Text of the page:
The latest, 2016 version comes to market more than a year after the launch of a completely redesigned Cadillac CTS sedan. Where the original was a “tweener,” sized between the BMW 3- and 5-Series models, the latest CTS grew larger to directly target the 5-Series.

And where the old CTS-V was powered by a 6.2-liter V-8 making 556-hp and 551 pound-feet of torque, the new model blasts 640 ponies and 630 lb-ft out of a similarly sized eight-banger. That’s enough to launch it from 0 to 60 in just 3.7 seconds.

The 2016 Cadillac CTS-V is more powerful than either the 5.5-liter twin-turbo V-8 in the Mercedes-Benz E63 AMG or the 4.4-liter TwinTurbo V-8 in the latest BMW M5.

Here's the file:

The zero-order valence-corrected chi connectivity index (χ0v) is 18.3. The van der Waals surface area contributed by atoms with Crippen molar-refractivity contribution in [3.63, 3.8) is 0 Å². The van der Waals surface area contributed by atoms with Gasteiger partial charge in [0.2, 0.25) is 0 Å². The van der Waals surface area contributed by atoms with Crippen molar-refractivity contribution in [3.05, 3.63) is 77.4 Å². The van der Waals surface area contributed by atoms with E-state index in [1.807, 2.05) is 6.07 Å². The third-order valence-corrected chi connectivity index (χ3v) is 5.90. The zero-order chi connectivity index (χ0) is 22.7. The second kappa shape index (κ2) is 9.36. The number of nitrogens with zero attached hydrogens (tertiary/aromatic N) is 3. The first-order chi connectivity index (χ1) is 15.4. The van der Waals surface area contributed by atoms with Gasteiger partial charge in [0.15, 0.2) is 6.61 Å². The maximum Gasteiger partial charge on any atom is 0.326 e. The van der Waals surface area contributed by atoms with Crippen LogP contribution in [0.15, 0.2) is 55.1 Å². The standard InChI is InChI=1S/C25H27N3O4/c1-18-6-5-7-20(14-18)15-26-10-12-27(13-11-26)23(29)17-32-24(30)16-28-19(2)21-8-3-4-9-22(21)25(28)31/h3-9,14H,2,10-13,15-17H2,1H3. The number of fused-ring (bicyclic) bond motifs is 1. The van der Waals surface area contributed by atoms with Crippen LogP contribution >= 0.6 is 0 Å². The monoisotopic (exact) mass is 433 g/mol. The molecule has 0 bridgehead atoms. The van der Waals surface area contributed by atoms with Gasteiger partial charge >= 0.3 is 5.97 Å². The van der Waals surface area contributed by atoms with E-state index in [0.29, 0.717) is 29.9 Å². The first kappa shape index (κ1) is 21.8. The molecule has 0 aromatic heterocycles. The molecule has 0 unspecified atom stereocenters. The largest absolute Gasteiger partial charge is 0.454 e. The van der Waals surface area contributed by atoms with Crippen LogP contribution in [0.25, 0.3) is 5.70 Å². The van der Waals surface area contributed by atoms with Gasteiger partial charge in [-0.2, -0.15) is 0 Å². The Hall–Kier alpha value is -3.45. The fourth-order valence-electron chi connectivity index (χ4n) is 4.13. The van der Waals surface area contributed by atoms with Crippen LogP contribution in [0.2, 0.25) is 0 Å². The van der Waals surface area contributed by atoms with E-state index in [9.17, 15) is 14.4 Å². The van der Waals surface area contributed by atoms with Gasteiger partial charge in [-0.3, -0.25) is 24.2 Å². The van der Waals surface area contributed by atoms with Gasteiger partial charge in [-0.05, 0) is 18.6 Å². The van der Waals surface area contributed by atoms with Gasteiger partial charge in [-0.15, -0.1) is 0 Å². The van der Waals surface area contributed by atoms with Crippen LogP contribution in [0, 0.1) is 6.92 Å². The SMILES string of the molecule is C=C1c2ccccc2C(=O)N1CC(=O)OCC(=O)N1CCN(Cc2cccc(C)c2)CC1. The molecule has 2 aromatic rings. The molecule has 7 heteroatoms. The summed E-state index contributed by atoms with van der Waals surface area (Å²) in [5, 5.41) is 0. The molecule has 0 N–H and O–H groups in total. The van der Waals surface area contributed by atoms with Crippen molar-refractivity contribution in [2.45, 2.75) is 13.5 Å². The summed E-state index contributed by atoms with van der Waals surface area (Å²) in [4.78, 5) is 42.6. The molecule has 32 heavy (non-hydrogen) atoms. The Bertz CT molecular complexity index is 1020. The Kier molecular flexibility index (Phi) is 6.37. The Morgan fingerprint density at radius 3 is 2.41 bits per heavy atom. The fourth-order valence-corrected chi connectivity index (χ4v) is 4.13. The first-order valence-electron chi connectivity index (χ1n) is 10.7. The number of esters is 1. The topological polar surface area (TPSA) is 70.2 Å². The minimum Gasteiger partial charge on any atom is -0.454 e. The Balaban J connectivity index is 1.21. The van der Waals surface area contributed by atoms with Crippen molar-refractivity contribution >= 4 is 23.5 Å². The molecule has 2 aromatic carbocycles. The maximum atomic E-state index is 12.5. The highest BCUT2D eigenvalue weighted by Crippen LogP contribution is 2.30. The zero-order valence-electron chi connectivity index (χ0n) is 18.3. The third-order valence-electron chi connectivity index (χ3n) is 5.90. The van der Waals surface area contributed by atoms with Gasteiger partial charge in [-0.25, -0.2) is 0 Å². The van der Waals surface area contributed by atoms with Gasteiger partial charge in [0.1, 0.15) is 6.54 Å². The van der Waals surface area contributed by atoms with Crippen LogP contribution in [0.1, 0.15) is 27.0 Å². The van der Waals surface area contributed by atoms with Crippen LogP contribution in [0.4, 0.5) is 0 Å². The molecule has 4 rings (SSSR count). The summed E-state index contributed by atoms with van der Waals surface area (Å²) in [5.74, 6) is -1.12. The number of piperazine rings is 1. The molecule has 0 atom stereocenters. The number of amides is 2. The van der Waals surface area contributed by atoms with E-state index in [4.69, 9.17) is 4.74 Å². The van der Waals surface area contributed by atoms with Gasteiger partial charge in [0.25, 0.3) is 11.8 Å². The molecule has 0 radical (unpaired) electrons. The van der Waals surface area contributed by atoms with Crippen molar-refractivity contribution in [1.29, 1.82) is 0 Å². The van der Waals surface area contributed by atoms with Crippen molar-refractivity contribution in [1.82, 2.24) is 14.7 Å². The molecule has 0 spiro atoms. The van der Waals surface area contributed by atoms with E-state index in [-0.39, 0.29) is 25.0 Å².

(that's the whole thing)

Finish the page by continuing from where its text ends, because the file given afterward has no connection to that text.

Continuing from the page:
(Caddy planning to drop or replace numerous current models, including XTS. Click Here for the story.)

The Detroit rocket also adds a number of sophisticated features such as magnet ride control, a suspension system that uses a magnetorheological fluid to constantly change damping at each corner to respond to both road conditions and driver input. It’s quick enough to go from full soft to track firm in the time it takes the performance sedan to travel just one inch at 60 mph.

Cadillac put a premium on lightweighting the new 2016 CTS-V with such features as a carbon fiber hood. The performance sedan also shows off its bright red Brembo brakes, and it is shod with new Michelin Pilot Super Sport tires.

The interior features a number of new refinements that, Cadillac officials claim, will make the CTS-V an everyday driver, not just a toy for the weekend.

But it all drives up the base price to $83,995 plus shipping.